Nevertheless, Yasushi established a lasting place for himself on Japan’s cultural landscape. Like Russia’s Mighty Five and France’s Les Six, Akutagawa and fellow composers Ikuma Dan and Toshiro Mayuzumi formed their own national collective, Sannin no kai (“The Group of Three”). He wrote numerous works for the concert hall, but his large body of work as a film composer put him at the heart of post-war Japanese cinema in partnership with some of its most important directors: Where Chimneys Are Seen (Heinosuke Gosho, 1953), Gate of Hell (Teinosuke Kinugasa, 1953), Fires on the Plain (Kon Ichikawa, 1959). His opera Orpheus in Hiroshima (1967) was a collaboration with novelist (later, Nobelist) Kenzaburō Ōe.
Akutagawa’s musical affinities were strongly aligned with the Soviet School, as his Music for Symphony Orchestra (1950) attests. He crossed illegally into the Soviet Union to meet his musical heroes in 1954; Japan and the USSR had no diplomatic relations. He established warm friendships with Shostakovich, Kabalevsky and Khachaturian (Prokofiev had died a year earlier), all of whose influence can be heard in the circus-like Music for Symphony Orchestra. The work is in two parts – a quietly sassy andantino with a melancholy central section, followed by the shock of a raucous galop that could easily back a Keystone Cops reel.
Nikolai Rimsky-Korsakov (1844-1908)
Symphony No. 3 in C, Op. 32
The young members of The Russian Five began their musical careers as dilettantes who’d prepared themselves for other careers. Rimsky-Korsakov had been a naval cadet; Cesar Cui, a military engineer; Modest Mussorgsky, an imperial guard; Alexander Borodin, a laboratory chemist. Only their mentor, Mily Balakirev, could lay claim to any kind of formal musical training – and even at that, his preparation and abilities were weak.
Among them, it was Rimsky-Korsakov who demonstrated his intuitive gifts as an orchestrator early on. The future teacher of Stravinsky, Prokofiev, Glazunov and Respighi had attended opera and symphony concerts in St. Petersburg as a naval academy student and evidently absorbed some tricks of the trade. Composer Alexander Dargomyzhsky, nearing the end of his life, asked the young cadet to complete his grand opera, The Stone Guest. Years later, Rimsky would complete works by his friends Mussorgsky and Borodin after their untimely deaths.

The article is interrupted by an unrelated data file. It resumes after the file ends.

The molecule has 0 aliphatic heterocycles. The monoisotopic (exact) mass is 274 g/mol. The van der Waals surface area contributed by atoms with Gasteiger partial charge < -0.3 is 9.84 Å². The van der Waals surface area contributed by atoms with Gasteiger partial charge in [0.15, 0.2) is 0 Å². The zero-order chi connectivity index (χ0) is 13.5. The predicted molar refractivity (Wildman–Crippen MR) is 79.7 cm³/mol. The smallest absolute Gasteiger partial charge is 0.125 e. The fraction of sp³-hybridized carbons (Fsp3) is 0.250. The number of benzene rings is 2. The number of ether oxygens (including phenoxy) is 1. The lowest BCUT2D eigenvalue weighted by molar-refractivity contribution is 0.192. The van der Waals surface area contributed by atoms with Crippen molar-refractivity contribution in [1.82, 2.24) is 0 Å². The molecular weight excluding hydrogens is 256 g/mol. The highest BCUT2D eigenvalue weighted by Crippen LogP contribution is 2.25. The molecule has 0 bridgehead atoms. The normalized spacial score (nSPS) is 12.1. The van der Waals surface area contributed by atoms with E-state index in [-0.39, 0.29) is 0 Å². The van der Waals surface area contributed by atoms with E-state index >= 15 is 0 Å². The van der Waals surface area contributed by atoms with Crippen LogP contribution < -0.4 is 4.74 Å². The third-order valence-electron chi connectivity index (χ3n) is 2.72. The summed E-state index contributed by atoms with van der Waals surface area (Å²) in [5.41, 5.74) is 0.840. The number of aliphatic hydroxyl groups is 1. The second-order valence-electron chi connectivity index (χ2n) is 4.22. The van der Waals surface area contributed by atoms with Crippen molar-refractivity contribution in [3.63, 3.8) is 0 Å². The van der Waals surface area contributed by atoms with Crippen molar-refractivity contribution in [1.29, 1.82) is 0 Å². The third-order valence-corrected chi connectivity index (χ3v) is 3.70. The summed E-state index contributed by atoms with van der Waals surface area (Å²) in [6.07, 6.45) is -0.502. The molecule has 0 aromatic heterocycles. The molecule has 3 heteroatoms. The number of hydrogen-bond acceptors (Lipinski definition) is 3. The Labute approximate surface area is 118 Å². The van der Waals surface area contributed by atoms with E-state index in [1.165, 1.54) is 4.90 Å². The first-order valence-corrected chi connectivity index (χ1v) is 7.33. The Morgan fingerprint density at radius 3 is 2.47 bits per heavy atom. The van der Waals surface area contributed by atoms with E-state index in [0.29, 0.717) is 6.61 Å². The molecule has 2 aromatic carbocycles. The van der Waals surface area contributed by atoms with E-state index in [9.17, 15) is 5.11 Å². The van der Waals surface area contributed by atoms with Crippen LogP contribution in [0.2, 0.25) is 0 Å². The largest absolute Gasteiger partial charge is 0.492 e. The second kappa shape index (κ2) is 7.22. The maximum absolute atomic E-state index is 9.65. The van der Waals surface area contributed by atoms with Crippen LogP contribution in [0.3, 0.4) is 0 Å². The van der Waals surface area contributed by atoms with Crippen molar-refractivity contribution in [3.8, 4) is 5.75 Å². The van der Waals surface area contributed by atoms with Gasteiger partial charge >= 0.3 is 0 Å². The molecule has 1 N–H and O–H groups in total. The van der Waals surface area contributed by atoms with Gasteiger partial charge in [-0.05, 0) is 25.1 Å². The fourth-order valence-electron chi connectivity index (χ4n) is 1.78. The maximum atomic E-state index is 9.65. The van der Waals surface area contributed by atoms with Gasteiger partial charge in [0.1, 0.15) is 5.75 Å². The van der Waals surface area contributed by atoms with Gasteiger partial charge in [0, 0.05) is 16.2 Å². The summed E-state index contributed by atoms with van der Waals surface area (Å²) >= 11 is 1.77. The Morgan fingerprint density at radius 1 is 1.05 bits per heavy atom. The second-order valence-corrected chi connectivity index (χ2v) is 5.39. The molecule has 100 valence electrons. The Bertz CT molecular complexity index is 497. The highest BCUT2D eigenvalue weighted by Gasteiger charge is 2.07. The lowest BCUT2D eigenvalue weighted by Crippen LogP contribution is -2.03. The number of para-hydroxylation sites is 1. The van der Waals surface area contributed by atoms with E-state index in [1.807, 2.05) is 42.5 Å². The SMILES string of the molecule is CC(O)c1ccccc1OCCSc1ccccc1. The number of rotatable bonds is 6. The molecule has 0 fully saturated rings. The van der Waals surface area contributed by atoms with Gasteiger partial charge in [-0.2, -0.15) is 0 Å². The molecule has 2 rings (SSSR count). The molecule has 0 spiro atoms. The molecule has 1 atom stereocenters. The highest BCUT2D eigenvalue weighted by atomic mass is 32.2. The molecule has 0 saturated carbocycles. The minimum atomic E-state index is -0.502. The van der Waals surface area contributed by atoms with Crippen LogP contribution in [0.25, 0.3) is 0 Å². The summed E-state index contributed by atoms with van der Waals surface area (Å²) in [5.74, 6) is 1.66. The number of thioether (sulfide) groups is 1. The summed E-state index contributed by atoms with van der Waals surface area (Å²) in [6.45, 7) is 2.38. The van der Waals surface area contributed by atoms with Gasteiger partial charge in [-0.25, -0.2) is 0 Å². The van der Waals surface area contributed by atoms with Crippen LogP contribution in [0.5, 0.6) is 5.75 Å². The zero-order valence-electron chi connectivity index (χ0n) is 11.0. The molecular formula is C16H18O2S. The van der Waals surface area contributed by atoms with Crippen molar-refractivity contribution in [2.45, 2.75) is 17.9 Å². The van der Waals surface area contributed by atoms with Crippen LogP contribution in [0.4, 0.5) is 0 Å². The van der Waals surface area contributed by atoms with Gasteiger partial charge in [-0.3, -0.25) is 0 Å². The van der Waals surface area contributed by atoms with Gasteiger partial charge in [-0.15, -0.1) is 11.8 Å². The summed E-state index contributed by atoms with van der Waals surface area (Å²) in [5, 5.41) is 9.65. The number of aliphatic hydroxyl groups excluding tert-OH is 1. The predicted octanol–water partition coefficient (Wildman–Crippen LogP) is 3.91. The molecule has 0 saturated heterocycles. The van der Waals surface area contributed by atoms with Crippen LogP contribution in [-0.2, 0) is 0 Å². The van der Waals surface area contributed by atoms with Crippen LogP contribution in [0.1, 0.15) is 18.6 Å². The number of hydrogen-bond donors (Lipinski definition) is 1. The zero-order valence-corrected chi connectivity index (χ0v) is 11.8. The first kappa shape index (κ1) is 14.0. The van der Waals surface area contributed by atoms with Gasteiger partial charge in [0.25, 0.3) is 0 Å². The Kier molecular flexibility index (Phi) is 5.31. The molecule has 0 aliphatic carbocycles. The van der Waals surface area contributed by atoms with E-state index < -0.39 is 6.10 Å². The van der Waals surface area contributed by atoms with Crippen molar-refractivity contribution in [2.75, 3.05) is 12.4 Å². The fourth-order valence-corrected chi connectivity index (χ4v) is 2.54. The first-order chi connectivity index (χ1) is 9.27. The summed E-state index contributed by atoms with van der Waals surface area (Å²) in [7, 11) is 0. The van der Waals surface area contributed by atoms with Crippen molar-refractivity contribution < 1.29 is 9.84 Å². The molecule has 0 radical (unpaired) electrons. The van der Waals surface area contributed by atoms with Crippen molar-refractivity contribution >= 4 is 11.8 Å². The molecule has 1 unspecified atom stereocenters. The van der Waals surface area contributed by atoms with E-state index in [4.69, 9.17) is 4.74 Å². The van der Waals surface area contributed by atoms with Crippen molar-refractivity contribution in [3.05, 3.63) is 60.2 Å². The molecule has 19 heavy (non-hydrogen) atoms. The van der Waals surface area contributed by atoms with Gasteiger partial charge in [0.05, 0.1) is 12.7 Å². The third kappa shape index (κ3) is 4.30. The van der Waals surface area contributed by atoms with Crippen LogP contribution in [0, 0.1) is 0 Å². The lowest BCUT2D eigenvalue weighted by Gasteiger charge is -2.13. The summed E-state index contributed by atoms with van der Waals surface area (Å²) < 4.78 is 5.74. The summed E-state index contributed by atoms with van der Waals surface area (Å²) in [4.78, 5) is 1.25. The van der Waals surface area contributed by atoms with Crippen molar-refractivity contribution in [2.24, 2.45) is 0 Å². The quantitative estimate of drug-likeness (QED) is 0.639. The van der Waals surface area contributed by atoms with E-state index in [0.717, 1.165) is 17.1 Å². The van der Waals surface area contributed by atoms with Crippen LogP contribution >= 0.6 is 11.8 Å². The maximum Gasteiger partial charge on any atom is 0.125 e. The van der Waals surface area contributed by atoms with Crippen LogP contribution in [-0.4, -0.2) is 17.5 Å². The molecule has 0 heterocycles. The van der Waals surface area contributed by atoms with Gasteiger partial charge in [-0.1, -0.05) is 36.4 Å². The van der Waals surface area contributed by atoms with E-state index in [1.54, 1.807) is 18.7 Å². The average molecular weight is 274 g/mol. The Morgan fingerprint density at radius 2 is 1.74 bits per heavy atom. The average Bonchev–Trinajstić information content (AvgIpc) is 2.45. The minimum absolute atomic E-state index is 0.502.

In 1871, Rimsky-Korsakov took a position at the St. Petersburg Conservatory as a teacher of orchestration, but he was well aware of his limitations in music theory. Even his young bride, Nadezhda, had more formal musical training, but she gave up her composition career to become his lifelong musical partner and his sharpest critic. A few years earlier, he’d scratched out a first symphony in the impossible key of E-flat minor. Twenty years later, he recast it in the far friendlier key of E minor, to the relief of future generations of orchestra players. At Tchaikovsky’s suggestion, Rimsky took a three-year break from composing to teach himself the rudiments of harmony, counterpoint and conducting, and he eventually rewrote nearly everything he’d composed before 1874.
That was the year of his Third Symphony, though its scherzo dates back to 1862 and its trio section from his 1872 honeymoon in Italy. The first movement opens with a lyrical introduction that accelerates into a robust exposition that could have been written by Tchaikovsky. The exotic imagery of Scheherazade is a million miles away. The scherzo’s sprightly 5/4 meter was a novelty at the time but would become a common Russian lilt in the writings of Tchaikovsky and Borodin. The tranquil andante has the feel of a mellow waltz in 6/8 time. It leads, without break, into a propulsive finale with faint echoes of Tchaikovsky’s “Little Russian” Symphony, composed two years earlier, which had made a deep impression on the Mighty Five. Rimsky bids his farewell to the symphonic form at the end with an extravagance of triumphant brass and bold accelerando.